New report shows Toronto Island flooding in 2017 cost the city $8.45 million

Jan 18 2018, 8:57 pm

The damage to Toronto Island from last year’s flooding has left a deep financial impact on the city.

The usually bustling Island initially projected revenue loss of $4.9 million for its closure between May 4 and July 31, 2017, but a new report says that the cost of the flooding is closer to $8.45 million. The actual dollar amount depends on the total rent and licence fee abatements for tenants and licensees, according to the City.

Additionally, the city is proposing that rent or licence fee forgiveness for tenants and licensees affected by the rising lake levels.

In the report from the Parks Forestry and Recreation’s general manager, which goes to the executive committee next week, repairs and shoreline remediation work is said to cost $7.38 million.

And there’s more damage expected.

“With lake levels still 20 cm above the long term average, staff expect further damage may be seen, particularly at Toronto Island Park, through the winter freeze-thaw cycle,” reads the report. “Staff will provide updated repair estimates for the 2019 Capital Budget process and will report in the third quarter of 2018 on the cost of long-term repair and resilience measures.”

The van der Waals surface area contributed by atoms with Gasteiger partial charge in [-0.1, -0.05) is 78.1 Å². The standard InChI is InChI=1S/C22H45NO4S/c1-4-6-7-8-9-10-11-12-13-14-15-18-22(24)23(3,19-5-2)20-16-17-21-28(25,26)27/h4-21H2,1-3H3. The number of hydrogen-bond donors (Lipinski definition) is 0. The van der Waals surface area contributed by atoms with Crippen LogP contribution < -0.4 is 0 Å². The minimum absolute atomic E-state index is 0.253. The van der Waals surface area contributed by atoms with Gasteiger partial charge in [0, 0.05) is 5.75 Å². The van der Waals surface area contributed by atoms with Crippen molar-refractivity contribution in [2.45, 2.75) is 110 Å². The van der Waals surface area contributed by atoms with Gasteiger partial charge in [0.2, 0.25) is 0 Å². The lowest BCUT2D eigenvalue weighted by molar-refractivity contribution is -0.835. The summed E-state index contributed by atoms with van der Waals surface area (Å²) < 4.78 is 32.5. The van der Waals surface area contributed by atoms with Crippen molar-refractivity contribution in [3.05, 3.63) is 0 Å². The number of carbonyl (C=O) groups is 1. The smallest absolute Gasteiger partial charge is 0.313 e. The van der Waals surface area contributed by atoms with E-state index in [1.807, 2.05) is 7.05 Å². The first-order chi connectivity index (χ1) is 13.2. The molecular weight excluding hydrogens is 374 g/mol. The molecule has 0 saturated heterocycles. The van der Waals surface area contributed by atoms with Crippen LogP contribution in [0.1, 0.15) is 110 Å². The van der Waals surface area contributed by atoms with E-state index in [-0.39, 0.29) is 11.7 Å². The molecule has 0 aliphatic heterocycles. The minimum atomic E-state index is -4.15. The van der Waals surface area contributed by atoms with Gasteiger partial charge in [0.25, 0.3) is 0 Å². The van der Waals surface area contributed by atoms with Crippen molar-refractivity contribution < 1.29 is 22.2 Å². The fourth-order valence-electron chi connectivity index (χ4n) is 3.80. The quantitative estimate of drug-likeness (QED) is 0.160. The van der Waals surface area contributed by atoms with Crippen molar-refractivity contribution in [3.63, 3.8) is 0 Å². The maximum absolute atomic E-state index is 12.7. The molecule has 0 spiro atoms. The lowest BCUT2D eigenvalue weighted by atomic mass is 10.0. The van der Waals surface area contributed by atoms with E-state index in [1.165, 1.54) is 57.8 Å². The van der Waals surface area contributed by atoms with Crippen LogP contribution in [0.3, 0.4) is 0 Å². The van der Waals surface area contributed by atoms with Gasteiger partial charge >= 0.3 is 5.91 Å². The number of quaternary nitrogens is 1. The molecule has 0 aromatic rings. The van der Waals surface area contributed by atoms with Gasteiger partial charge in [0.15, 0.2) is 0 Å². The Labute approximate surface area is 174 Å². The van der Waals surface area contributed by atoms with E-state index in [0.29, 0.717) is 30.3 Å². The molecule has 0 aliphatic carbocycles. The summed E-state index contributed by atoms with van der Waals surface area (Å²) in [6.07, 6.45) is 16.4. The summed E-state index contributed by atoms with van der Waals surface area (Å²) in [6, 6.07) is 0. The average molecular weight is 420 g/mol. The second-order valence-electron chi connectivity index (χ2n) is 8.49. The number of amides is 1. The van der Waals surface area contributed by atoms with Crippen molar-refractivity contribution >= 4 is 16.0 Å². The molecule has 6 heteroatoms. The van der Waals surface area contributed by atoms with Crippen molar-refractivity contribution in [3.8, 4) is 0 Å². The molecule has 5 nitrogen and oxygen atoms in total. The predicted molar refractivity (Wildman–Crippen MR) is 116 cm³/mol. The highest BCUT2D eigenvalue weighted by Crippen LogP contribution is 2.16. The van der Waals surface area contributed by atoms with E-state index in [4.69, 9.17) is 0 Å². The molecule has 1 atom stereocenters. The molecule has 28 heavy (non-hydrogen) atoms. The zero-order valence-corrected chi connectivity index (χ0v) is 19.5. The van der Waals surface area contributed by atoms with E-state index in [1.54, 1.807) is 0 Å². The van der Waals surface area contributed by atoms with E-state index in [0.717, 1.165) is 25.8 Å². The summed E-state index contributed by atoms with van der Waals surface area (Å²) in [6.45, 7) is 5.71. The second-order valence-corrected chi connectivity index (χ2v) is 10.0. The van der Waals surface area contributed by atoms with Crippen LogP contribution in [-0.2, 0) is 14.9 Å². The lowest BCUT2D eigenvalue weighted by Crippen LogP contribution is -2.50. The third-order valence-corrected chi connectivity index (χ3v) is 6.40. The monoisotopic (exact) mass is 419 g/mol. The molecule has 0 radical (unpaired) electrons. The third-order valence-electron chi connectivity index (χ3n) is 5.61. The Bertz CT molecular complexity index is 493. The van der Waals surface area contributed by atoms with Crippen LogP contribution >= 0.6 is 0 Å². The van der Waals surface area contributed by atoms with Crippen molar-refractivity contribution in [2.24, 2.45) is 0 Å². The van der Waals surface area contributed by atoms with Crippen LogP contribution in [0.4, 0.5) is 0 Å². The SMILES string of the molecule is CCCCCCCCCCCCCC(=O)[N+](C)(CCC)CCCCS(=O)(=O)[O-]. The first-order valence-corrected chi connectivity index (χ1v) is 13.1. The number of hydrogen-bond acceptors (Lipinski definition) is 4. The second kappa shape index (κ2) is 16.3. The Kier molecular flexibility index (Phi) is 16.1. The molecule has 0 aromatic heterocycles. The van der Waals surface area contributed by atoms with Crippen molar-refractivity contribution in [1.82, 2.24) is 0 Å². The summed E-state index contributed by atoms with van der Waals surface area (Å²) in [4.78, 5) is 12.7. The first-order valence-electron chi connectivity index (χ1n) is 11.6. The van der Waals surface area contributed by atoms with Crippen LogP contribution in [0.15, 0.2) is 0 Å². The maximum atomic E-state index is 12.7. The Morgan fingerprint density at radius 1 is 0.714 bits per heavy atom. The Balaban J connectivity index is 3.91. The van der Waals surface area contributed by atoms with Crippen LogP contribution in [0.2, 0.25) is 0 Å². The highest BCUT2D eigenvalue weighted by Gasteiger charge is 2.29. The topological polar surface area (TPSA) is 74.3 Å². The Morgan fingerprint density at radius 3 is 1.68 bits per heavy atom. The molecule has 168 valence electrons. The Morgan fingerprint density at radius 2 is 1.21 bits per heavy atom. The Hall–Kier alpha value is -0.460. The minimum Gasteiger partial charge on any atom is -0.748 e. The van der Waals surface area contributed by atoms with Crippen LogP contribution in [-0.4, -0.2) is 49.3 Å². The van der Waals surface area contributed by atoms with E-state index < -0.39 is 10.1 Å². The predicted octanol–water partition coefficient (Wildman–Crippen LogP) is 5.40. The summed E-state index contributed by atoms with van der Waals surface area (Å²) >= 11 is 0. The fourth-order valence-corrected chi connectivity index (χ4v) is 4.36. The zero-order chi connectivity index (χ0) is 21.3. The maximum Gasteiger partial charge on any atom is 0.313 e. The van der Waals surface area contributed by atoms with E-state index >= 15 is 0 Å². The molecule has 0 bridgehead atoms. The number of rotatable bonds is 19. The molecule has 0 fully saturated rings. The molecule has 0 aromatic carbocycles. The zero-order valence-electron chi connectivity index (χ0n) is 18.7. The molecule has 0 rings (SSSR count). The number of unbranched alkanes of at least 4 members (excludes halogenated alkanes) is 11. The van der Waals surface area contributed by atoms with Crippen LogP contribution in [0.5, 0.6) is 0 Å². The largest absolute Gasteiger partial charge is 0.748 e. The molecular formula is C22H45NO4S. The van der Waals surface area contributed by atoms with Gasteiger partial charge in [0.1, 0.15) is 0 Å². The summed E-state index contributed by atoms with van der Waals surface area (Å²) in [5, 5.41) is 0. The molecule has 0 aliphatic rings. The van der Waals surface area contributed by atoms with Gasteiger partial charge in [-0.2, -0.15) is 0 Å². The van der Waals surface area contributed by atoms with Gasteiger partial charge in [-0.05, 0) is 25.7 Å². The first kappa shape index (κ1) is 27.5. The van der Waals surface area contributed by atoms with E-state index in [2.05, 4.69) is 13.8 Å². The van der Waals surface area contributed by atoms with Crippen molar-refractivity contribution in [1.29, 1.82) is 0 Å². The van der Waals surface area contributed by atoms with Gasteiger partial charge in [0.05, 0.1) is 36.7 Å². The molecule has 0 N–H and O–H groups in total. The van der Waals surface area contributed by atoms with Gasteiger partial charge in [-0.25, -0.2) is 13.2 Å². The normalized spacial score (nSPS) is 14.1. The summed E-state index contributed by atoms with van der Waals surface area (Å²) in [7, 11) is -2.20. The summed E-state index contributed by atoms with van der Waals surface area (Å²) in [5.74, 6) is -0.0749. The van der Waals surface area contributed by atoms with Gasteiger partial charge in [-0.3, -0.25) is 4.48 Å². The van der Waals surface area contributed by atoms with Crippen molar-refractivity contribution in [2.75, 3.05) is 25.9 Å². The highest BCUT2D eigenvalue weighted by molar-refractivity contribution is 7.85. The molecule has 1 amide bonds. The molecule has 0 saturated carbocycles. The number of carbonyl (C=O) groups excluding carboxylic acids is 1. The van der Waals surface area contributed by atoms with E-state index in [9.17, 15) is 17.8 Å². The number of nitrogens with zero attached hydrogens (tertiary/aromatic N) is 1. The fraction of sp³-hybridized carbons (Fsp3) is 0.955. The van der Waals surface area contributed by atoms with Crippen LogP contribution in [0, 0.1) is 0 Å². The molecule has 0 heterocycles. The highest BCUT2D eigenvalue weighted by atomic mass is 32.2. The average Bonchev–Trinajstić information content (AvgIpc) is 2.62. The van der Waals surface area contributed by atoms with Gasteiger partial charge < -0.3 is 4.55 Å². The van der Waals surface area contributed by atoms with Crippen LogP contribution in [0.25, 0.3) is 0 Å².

According to the report, preliminary estimates anticipate these long-term measures will cost at least $25 million over 10 years.

“The unprecedented flooding of spring 2017 has seen the water in Lake Ontario at its highest level ever recorded,” states the City report. “While impacts have been seen across the whole of the City of Toronto’s waterfront, the flood disproportionally affected Toronto Island Park, resulting in the closure of the park until the end of July.”

The city says that water levels still remain above historic averages, and “the impact of which through the winter season is still unknown.”

Last spring, Lake Ontario water levels began rising in April as snow melted and an exceptionally rainy spring hit the region. And on May 27th, lake levels reached their peak height of 75.93 metres above sea level (MASL), which is the highest water level ever recorded for Lake Ontario.

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